KUALA LUMPUR: National coach Paulus Firman will head home to Indonesia Wednesday with a sense of accomplishment – having produced a men’s doubles champion in Malaysia in just 10 months.
On Sunday, world No. 10 Hoon Thien How-Tan Wee Kiong gave their coach a timely farewell gift when they nailed their first men’s doubles title – the Macau Open Grand Prix Gold.
Paulus hopes that Thien How-Wee Kiong, who had been under his charge from the first day he arrived in Malaysia in February, will continue to be hungry for success in order to be a more established pair.
“It gives me great satisfaction to see Thien How-Wee Kiong winning their first title before I leave. It all goes back to their renewed commitment as players in the national team. I am pleased,” said Paulus.
Prior to this, the duo did well to reach the final of China Open before going down to South Koreans Lee Yong-dae-Ko Sung-hyun.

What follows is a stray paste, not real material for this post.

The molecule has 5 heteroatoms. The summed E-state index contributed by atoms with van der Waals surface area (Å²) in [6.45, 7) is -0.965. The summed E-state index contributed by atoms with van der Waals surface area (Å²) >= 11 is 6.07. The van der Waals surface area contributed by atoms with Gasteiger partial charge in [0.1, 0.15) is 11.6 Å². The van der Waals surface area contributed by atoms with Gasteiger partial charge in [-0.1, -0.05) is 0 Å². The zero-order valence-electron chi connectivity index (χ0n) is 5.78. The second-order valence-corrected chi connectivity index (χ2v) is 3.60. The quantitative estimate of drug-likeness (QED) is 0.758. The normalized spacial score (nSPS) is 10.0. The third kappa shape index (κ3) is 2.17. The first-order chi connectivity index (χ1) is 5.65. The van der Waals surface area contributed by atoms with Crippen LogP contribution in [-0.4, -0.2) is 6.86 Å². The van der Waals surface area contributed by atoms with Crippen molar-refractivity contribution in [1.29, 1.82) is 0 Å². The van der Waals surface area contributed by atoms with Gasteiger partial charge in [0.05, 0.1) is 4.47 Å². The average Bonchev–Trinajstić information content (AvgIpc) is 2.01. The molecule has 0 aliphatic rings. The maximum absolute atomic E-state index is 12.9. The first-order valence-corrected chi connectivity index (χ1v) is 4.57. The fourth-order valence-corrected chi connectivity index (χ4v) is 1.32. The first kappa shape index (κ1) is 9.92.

Paulus tendered his resignation in October, citing a need to be with his family in Jakarta.
“There have been changes in Thien How and Wee Kiong over the last two months. We discussed their future as a pair and about giving whole-hearted commitment in training … and I’ am glad that they have responded,” said Paulus.
“They will have to keep at it if they want to go far. The win in Macau should give them the confidence and whet their appetite for more. I’d like to see them as medallists at the next Olympic Games.
“By getting the commitment part right, everything else will fall into place for them. The experienced Thien How will be motivated to improve on his physical condition while Wee Kiong will be inspired to add more quality to their combination.”
Paulus also expect the rise of Thien How-Wee Kiong to benefit the national team.
“It will take some pressure off top pair Koo Kien Keat-Tan Boon Heong. It will also serve as a wake-up call to Koo and Tan that their position as the top pair is not guaranteed. It creates a healthy environment for Malaysian badminton,” said Paulus.
“The other back-up pairs can now look up to Thien How-Wee Kiong and use them as a benchmark. They should be inspired to make breakthroughs like Thien How-Wee Kiong and be motivated to beat them.”
Paulus also had another piece of advice for the back-up pairs.
“Over the last 10 months, I have seen plenty of talents in the Malaysian stable. Talent alone, however, is not enough. It must be supported with a lot of hard work. I’ve enjoyed my stay here and I will miss Malaysia,” he said.